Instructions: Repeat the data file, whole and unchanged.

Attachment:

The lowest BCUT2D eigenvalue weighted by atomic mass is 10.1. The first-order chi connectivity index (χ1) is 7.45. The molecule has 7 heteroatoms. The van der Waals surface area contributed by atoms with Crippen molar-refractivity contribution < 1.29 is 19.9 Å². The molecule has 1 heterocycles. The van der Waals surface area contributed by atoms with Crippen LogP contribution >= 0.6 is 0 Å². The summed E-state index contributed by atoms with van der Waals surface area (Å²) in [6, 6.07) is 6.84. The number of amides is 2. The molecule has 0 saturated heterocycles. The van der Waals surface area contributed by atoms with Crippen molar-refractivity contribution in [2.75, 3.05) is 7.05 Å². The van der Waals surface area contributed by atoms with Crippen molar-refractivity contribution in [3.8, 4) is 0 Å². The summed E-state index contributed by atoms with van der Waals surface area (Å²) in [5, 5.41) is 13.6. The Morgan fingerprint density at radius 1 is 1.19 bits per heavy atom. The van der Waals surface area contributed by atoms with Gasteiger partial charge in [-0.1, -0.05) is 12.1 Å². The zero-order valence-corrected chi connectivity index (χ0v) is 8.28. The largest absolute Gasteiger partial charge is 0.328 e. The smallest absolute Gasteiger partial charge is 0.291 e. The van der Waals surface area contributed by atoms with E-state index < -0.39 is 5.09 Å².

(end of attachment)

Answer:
The lowest BCUT2D eigenvalue weighted by atomic mass is 10.1. The first-order chi connectivity index (χ1) is 7.45. The molecule has 7 heteroatoms. The van der Waals surface area contributed by atoms with Crippen molar-refractivity contribution < 1.29 is 19.9 Å². The molecule has 1 heterocycles. The van der Waals surface area contributed by atoms with Crippen LogP contribution >= 0.6 is 0 Å². The summed E-state index contributed by atoms with van der Waals surface area (Å²) in [6, 6.07) is 6.84. The number of amides is 2. The molecule has 0 saturated heterocycles. The van der Waals surface area contributed by atoms with Crippen molar-refractivity contribution in [2.75, 3.05) is 7.05 Å². The van der Waals surface area contributed by atoms with Crippen molar-refractivity contribution in [3.8, 4) is 0 Å². The summed E-state index contributed by atoms with van der Waals surface area (Å²) in [5, 5.41) is 13.6. The Morgan fingerprint density at radius 1 is 1.19 bits per heavy atom. The van der Waals surface area contributed by atoms with Gasteiger partial charge in [-0.1, -0.05) is 12.1 Å². The zero-order valence-corrected chi connectivity index (χ0v) is 8.28. The largest absolute Gasteiger partial charge is 0.328 e. The smallest absolute Gasteiger partial charge is 0.291 e. The van der Waals surface area contributed by atoms with E-state index < -0.39 is 5.09 Å².